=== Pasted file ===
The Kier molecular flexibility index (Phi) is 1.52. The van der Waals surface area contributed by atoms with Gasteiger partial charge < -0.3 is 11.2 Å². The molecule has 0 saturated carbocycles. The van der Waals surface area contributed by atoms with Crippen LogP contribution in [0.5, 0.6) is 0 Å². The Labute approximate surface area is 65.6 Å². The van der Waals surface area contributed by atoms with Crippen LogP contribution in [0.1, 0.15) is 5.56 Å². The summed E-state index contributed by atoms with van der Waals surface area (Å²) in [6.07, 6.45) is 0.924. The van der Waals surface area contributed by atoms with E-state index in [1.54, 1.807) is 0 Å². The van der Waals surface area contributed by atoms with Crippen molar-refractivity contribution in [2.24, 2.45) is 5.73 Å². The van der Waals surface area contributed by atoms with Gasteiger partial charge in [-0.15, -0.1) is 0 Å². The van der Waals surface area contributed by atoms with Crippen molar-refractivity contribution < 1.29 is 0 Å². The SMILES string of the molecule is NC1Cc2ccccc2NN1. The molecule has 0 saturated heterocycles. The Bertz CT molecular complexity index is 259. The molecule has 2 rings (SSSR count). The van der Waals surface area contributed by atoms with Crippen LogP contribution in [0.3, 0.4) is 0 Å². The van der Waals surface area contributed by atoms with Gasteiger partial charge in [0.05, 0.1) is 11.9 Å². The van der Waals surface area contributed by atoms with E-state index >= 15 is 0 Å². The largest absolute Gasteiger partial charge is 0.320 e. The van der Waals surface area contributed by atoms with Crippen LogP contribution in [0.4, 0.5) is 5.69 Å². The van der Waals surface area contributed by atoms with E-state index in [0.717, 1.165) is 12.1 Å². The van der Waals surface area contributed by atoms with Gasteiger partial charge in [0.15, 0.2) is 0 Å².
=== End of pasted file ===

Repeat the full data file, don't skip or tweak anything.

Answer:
The Kier molecular flexibility index (Phi) is 1.52. The van der Waals surface area contributed by atoms with Gasteiger partial charge < -0.3 is 11.2 Å². The molecule has 0 saturated carbocycles. The van der Waals surface area contributed by atoms with Crippen LogP contribution in [0.5, 0.6) is 0 Å². The Labute approximate surface area is 65.6 Å². The van der Waals surface area contributed by atoms with Crippen LogP contribution in [0.1, 0.15) is 5.56 Å². The summed E-state index contributed by atoms with van der Waals surface area (Å²) in [6.07, 6.45) is 0.924. The van der Waals surface area contributed by atoms with E-state index in [1.54, 1.807) is 0 Å². The van der Waals surface area contributed by atoms with Crippen molar-refractivity contribution in [2.24, 2.45) is 5.73 Å². The van der Waals surface area contributed by atoms with Gasteiger partial charge in [-0.15, -0.1) is 0 Å². The van der Waals surface area contributed by atoms with Crippen molar-refractivity contribution < 1.29 is 0 Å². The SMILES string of the molecule is NC1Cc2ccccc2NN1. The molecule has 0 saturated heterocycles. The Bertz CT molecular complexity index is 259. The molecule has 2 rings (SSSR count). The van der Waals surface area contributed by atoms with Crippen LogP contribution in [0.3, 0.4) is 0 Å². The van der Waals surface area contributed by atoms with Gasteiger partial charge in [0.05, 0.1) is 11.9 Å². The van der Waals surface area contributed by atoms with E-state index >= 15 is 0 Å². The largest absolute Gasteiger partial charge is 0.320 e. The van der Waals surface area contributed by atoms with Crippen LogP contribution in [0.4, 0.5) is 5.69 Å². The van der Waals surface area contributed by atoms with E-state index in [0.717, 1.165) is 12.1 Å². The van der Waals surface area contributed by atoms with Gasteiger partial charge in [0.15, 0.2) is 0 Å².